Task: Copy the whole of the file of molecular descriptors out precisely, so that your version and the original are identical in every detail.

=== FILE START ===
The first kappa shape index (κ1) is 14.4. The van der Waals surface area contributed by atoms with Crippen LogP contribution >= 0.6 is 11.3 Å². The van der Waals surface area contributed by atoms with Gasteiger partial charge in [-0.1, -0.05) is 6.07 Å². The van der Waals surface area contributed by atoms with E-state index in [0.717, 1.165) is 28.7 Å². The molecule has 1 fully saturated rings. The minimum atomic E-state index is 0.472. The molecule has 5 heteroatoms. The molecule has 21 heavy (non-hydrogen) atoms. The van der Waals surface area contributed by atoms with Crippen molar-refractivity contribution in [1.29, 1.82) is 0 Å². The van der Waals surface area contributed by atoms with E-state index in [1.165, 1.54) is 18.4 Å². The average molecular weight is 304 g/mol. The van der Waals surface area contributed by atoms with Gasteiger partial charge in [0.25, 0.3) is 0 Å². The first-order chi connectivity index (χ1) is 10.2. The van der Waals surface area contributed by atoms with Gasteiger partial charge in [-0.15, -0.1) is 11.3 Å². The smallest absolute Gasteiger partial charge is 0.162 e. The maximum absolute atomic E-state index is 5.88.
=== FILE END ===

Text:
The first kappa shape index (κ1) is 14.4. The van der Waals surface area contributed by atoms with Crippen LogP contribution >= 0.6 is 11.3 Å². The van der Waals surface area contributed by atoms with Gasteiger partial charge in [-0.1, -0.05) is 6.07 Å². The van der Waals surface area contributed by atoms with E-state index in [0.717, 1.165) is 28.7 Å². The molecule has 1 fully saturated rings. The minimum atomic E-state index is 0.472. The molecule has 5 heteroatoms. The molecule has 21 heavy (non-hydrogen) atoms. The van der Waals surface area contributed by atoms with Crippen molar-refractivity contribution in [1.29, 1.82) is 0 Å². The van der Waals surface area contributed by atoms with E-state index in [1.165, 1.54) is 18.4 Å². The average molecular weight is 304 g/mol. The van der Waals surface area contributed by atoms with Gasteiger partial charge in [0.25, 0.3) is 0 Å². The first-order chi connectivity index (χ1) is 10.2. The van der Waals surface area contributed by atoms with Gasteiger partial charge in [-0.15, -0.1) is 11.3 Å². The smallest absolute Gasteiger partial charge is 0.162 e. The maximum absolute atomic E-state index is 5.88.